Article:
Writing Tips & Tools

Sunday, July 15, 2007

Lesson 3: Inner Conflict

by Bonnie Calhoun

Today we continue with Donald Maass' Writing a Breakout Novel.

What I am going to endeavor to do here is present truncated versions of each of the lessons in the workbook. This will by no means suffice as an alternative to reading the book...or the workbook. I hope it piques your appetite to buy the books. They are invaluable reading and reference!

Today's lesson is in Section One: Inner Conflict.

A good step for growing beyond the technique of adding character dimensions is investing your protagonist with two goals....needs, wants, longings, yearnings, desires, pinings...okay you get the drift!

But to make it work...the two have to be diametrically opposed. When the character is being pulled in opposite directions, you have conflict....and that's what makes a character truly memorable!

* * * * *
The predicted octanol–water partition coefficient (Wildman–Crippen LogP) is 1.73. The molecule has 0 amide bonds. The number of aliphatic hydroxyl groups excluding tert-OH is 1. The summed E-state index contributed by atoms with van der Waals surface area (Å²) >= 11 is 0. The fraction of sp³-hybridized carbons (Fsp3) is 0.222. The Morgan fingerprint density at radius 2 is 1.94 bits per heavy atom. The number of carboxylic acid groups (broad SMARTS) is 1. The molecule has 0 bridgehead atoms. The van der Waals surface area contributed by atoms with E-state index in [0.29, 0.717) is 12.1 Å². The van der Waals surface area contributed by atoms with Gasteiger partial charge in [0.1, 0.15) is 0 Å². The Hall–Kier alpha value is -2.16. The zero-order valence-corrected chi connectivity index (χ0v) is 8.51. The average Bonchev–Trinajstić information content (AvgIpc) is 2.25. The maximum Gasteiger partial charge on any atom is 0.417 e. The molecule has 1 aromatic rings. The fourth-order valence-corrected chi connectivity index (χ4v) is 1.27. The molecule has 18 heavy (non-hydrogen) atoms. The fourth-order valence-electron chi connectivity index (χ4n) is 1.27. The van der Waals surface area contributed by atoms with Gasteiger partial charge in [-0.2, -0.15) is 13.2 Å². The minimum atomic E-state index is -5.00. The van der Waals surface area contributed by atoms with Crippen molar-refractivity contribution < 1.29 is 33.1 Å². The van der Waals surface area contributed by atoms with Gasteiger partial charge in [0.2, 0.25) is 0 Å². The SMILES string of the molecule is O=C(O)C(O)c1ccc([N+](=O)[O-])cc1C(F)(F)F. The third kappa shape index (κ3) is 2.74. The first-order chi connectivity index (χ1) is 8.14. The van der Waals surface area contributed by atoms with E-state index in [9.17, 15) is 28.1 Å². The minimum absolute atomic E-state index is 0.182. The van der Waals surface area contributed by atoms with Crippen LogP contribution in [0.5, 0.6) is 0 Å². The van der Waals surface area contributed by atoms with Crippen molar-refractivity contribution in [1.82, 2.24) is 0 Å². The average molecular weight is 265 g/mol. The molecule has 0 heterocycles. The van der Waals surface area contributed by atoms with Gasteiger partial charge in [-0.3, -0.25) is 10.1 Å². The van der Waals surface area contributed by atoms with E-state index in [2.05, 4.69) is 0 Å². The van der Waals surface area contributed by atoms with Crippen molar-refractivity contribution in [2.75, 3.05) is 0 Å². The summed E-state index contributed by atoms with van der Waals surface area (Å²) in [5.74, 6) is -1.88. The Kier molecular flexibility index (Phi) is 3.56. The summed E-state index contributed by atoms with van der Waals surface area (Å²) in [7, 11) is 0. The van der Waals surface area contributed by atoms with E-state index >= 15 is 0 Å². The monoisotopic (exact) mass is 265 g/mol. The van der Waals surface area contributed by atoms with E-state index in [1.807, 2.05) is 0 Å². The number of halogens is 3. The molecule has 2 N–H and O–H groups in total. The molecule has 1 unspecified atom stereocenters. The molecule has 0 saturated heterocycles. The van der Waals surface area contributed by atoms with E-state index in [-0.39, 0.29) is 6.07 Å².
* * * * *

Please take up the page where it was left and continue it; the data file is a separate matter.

The best part is the inner conflict doesn't need to be limited to your protagonist. Wahooo! Any character can be conflicted!

Okay...is your character conflicted? Have you expressed it clearly so that the readers are sure about it? What actions does it cause? How does it affect other characters in the novel?

Step 1. Thinking about your protagonist as a whole, what does he/she most want?

Step 2. What is the opposite of that?

Step 3. How can your protagonist want both of these at the same time? What makes him/her want them both? How can he/she persue both desires?

Conclusion: In creating real inner conflict, it's not enough to just make inner turmoil. True inner conflict involves wanting two opposite things that tear the protagonist in two directions!


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